After five episodes focusing on other crew members, Cowboy Bebop gets back to an episode built more around Spike that also the reveals more about his ship, the Swordfish. Some exciting and amusing space battles take place and once again an artefact from Earth’s past plays a major role.
Session Nineteen: Wild Horses
Sadly, this is an artefact that dates the show; the NASA Space Shuttle Columbia was destroyed five years after Cowboy Bebop originally aired. Those of us who watched the show before the disaster can remember just being amused that the ship Doohan (Takeshi Aono) has been retrofitting as a hobby is so old it’s real.
Now it’s bittersweet, of course, but this is still a fine episode. Doohan, whose name is presumably an ode to James Doohan, the actor who played Scottie on Star Trek, is the one who gave Spike (Koichi Yamadera) his signature spacecraft, the Swordfish, and it’s to Doohan Spike takes the ship to be overhauled in this episode. This is after he’s stranded in the desert with the thing, out of fuel, a sequence that features some nice images of Spike smoking in the shadow of the fuselage.
We get some lovely details when Doohan’s assistant, Miles (Yoku Shioya), presumably named for Miles Davis, takes Spike back to Doohan’s hanger.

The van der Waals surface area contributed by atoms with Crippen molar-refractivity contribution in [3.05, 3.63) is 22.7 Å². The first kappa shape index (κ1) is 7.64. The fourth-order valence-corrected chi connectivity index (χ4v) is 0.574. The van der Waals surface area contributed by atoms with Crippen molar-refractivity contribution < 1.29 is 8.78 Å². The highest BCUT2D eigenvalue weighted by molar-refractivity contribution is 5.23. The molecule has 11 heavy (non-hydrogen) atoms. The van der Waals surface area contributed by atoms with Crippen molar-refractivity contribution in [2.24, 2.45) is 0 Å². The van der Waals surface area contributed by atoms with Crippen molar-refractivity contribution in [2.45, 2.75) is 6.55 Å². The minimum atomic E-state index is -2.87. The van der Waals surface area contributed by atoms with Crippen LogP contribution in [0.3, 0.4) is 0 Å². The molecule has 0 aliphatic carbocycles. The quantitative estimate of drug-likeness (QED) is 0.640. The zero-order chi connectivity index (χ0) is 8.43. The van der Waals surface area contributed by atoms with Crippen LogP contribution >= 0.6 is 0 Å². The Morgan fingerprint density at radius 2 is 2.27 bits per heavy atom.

Meanwhile, Jet (Unsho Ishizuka) and Faye (Megumi Hayashibara) are trying to capture a group of starship pirates who use a computer virus to hijack ships. Much to the chagrin of the Bebop crew, they also fall prey to the virus; even the combined computer talents of Ed (Aoi Tada) and Ein are no match for it. This is where Spike comes in.
It’s not unlike Luke turning off the targeting computer in Star Wars, really. There’s a lot more to what happens in the climax of the episode but Spike essentially survives thanks to his manual manoeuvring and the assistance of Doohan’s ancient craft. Now the past isn’t just making itself more apparent, it’s coming to the rescue. This episode also marks sort of a reappearance of Spike’s martial arts philosophy. His technique, modelled on Bruce Lee’s advice to flow like water, seems reflected in a line Spike memorably says in moments of crisis here; “Whatever happens, happens.”
This entry is part of a series of entries I’m writing on Cowboy Bebop for its 20th anniversary. I’m reviewing each episode individually. My previous episode reviews can be found here:
Sessions Twelve and Thirteen